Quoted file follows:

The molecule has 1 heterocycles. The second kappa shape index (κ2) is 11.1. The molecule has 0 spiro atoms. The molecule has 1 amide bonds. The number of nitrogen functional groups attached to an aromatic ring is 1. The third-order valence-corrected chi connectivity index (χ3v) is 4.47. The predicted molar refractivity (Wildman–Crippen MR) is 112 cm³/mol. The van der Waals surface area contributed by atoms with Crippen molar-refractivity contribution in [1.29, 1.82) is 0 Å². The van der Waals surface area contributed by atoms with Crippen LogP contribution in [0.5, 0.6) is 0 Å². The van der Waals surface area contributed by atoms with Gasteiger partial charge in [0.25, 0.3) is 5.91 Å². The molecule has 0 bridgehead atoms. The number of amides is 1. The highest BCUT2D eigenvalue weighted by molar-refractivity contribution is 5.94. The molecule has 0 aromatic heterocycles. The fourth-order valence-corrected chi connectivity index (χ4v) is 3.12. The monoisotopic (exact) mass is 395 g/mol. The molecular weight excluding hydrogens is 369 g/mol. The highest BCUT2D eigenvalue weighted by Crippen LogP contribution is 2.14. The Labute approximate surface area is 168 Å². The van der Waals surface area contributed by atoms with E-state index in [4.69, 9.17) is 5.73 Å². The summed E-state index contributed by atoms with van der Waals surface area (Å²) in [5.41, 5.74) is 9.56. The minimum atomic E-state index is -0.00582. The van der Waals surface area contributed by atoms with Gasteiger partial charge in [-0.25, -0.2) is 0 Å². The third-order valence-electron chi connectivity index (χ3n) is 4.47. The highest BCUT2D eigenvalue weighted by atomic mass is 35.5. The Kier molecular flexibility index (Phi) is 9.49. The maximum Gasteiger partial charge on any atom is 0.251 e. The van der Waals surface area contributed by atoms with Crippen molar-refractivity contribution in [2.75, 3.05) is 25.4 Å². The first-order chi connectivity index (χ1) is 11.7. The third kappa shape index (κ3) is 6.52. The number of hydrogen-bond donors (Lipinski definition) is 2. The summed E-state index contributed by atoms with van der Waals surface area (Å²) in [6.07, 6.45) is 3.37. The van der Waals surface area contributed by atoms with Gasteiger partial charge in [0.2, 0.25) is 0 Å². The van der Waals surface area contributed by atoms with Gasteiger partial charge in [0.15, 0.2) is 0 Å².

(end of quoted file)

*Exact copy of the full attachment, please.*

The molecule has 1 heterocycles. The second kappa shape index (κ2) is 11.1. The molecule has 0 spiro atoms. The molecule has 1 amide bonds. The number of nitrogen functional groups attached to an aromatic ring is 1. The third-order valence-corrected chi connectivity index (χ3v) is 4.47. The predicted molar refractivity (Wildman–Crippen MR) is 112 cm³/mol. The van der Waals surface area contributed by atoms with Crippen molar-refractivity contribution in [1.29, 1.82) is 0 Å². The van der Waals surface area contributed by atoms with Crippen LogP contribution in [0.5, 0.6) is 0 Å². The van der Waals surface area contributed by atoms with Gasteiger partial charge in [0.25, 0.3) is 5.91 Å². The molecule has 0 bridgehead atoms. The number of amides is 1. The highest BCUT2D eigenvalue weighted by molar-refractivity contribution is 5.94. The molecule has 0 aromatic heterocycles. The fourth-order valence-corrected chi connectivity index (χ4v) is 3.12. The monoisotopic (exact) mass is 395 g/mol. The molecular weight excluding hydrogens is 369 g/mol. The highest BCUT2D eigenvalue weighted by Crippen LogP contribution is 2.14. The Labute approximate surface area is 168 Å². The van der Waals surface area contributed by atoms with E-state index in [4.69, 9.17) is 5.73 Å². The summed E-state index contributed by atoms with van der Waals surface area (Å²) in [5.41, 5.74) is 9.56. The minimum atomic E-state index is -0.00582. The van der Waals surface area contributed by atoms with Gasteiger partial charge in [-0.25, -0.2) is 0 Å². The third-order valence-electron chi connectivity index (χ3n) is 4.47. The highest BCUT2D eigenvalue weighted by atomic mass is 35.5. The Kier molecular flexibility index (Phi) is 9.49. The maximum Gasteiger partial charge on any atom is 0.251 e. The van der Waals surface area contributed by atoms with Crippen molar-refractivity contribution in [2.75, 3.05) is 25.4 Å². The first-order chi connectivity index (χ1) is 11.7. The third kappa shape index (κ3) is 6.52. The number of hydrogen-bond donors (Lipinski definition) is 2. The summed E-state index contributed by atoms with van der Waals surface area (Å²) in [6.07, 6.45) is 3.37. The van der Waals surface area contributed by atoms with Gasteiger partial charge in [0.2, 0.25) is 0 Å². The van der Waals surface area contributed by atoms with Gasteiger partial charge in [0.15, 0.2) is 0 Å².